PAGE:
How to set realistic language goals (and achieve them)

One thing that many learners find difficult is to set up realistic language goals. When we ask what our students’ language goals are, many learners say things like “get better at Swedish”, “become fluent in Swedish”, or “being able to speak Swedish”. 

While these goals are understandable, they are problematic. Why? Because they are not specific enough, difficult to measure, and have no time period. 

You may have heard about the SMART way of setting goals. SMART is an acronym that include 5 useful components of goal setting. 

Specific – The goal should identify a specific action or event that will take place.

Achievable – The goal should be attainable given available resources.

Measurable – The goal and its benefits should be quantifiable.

Realistic – The goal should require you to stretch some, but allow the likelihood of success.

Timely – The goal should state the time period in which it will be accomplished.

Here are some tips that can help you set effective language goals:

  1. Develop several goals. A list of five to seven items gives you several things to work on over a period of time.
  2. State goals as declarations of intention, not items on a wish list. “I want to learn Swedish” lacks power. “I will learn Swedish,” is intentional and powerful.
  3. Attach a date to each goal. State what you intend to accomplish and by when. A good list should include some short-term and some long-term goals. You may want a few goals for the year, and some for two- or three-month intervals.
  4. Be specific. “To speak Swedish” is too general; “to be able to order something in a café in Swedish before the end of the month” is better. Sometimes a more general goal can become the long-term aim, and you can identify some more specific goals to take you there.
  5. Share your goals with someone who cares if you reach them. Sharing your intentions with your family/partner, your friend, or your teacher will help ensure success.
  6. Write down your goals and put them where you will see them. The more often you read your list, the more you will remind yourself of your goals.
  7. Review and revise your list. Experiment with different ways of stating your goals. Goal setting improves with practice, so play around with it.

In this blog post, you can read more about the best way to start learning Swedish. This article will explain what resources you will need, and this will help you when you set your Swedish language goals.

Rules for writing goal statements

  1. Use clear, specific language.
  2. Start your goal statement with TO + a VERB
  3. Write your goal statement using SMART Goal Criteria
  4. Avoid using negative language. Think positive!

An example of a goal statement: 

“To run the mini marathon in May and complete the 10 mile race in under 1 hour to beat my personal best time.”

Notice how the above example begins with the word “To”, includes the verb “run”, and tells what (the marathon), why (to beat personal best time) and when (May). 

Answer the following questions to identify the specific SMART criteria you will use to write your goal statement:

What is your basic goal? _____________________________________________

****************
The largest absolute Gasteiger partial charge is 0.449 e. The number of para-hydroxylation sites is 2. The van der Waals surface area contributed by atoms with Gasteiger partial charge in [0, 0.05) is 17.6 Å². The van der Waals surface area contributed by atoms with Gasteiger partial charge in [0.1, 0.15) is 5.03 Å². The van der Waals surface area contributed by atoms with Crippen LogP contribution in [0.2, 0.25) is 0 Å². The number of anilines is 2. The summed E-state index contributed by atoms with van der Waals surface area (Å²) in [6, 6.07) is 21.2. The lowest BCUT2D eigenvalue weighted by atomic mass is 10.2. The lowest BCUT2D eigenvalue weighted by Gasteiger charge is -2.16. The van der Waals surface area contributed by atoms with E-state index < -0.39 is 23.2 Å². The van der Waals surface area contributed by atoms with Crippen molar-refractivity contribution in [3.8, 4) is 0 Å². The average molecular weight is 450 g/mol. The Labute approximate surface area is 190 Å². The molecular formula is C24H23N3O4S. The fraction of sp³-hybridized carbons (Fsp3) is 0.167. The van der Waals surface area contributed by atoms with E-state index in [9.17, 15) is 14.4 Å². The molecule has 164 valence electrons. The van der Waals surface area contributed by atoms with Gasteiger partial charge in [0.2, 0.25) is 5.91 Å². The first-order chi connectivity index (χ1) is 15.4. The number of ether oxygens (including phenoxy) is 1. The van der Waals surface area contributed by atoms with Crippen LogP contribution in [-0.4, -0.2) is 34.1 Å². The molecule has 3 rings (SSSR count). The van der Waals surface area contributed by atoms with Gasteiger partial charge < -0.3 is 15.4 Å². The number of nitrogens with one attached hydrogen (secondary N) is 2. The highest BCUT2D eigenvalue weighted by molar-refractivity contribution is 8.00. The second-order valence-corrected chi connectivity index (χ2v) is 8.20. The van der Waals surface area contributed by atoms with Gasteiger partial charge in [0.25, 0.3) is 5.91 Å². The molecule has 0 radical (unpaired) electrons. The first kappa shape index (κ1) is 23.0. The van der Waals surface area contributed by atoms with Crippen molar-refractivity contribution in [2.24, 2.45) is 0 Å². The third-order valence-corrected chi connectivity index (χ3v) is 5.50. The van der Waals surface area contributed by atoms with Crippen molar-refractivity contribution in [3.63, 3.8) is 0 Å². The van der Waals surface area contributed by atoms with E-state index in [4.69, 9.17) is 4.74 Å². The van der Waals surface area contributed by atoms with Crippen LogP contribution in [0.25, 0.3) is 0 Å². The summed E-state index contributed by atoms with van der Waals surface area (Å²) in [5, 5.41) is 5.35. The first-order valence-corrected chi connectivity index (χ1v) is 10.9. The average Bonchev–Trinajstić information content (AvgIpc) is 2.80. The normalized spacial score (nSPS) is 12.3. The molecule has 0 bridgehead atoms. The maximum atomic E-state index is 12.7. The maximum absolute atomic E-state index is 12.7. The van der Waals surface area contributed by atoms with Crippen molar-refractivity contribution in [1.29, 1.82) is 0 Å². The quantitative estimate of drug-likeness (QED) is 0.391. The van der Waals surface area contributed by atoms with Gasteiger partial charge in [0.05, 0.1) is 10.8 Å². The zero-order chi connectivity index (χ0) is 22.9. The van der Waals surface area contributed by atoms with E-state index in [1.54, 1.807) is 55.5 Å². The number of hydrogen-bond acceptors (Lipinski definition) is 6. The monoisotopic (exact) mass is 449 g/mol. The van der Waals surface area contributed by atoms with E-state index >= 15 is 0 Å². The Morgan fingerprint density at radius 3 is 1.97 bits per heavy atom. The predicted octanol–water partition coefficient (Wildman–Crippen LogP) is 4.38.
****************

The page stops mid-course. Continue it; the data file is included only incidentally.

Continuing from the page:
Is it Specific? (Who? What? Where? When? Why?)

Is it Measurable? How will I measure progress? (How many? How much?)

Is it Attainable? (Can this really happen? Attainable with enough effort? What steps are involved?)

Is it Realistic? (What knowledge, skills, and abilities are necessary to reach this goal?)

Is it Timebound? (Can I set fixed deadlines? What are the deadlines?)

Download our Free Goal Setter that will help you to define and structure your Swedish language learning goals. 

Challenges in language learning

Last Saturday, we were at the Language Show Live in London, to give a talk about challenges that you may face as an adult language learner, during the language learning process. We wanted to talk about the most common challenges that we see among students. Not just Swedish students, although that is of course the language that we have experience of teaching. But we do believe that these challenges are general, for all adult language learners.

We spoke about the voices in our heads, that can often create barriers in the way of our language learning journey. Because – let’s face it – no matter how much you know that you should study more, use certain techniques, do your homework, spend more time, and so on, you might still not do it. But why do we not do the things that we know are good for us, that we know will help us to achieve our goals? Well, by taking a closer look at some of the voices in our heads, it can help us to understand why we procrastinate, why we tell ourselves that we ‘can’t do it’, and why we may not have a realistic view of the language learning journey.

We also talked about time management and motivation. And finally, we presented our Toolkit, that is designed to help with some of the challenges that you may face.

We had a great time at the Language Show, it was wonderful to see so many people there and we received some really interesting and useful feedback afterwards too.

We recorded the talk too. The audio is not brilliant as it was in an open space with lots of people around, but you can still hear most of it pretty ok. So here it is – our talk about Overcoming Challenges as an Adult Language Learner.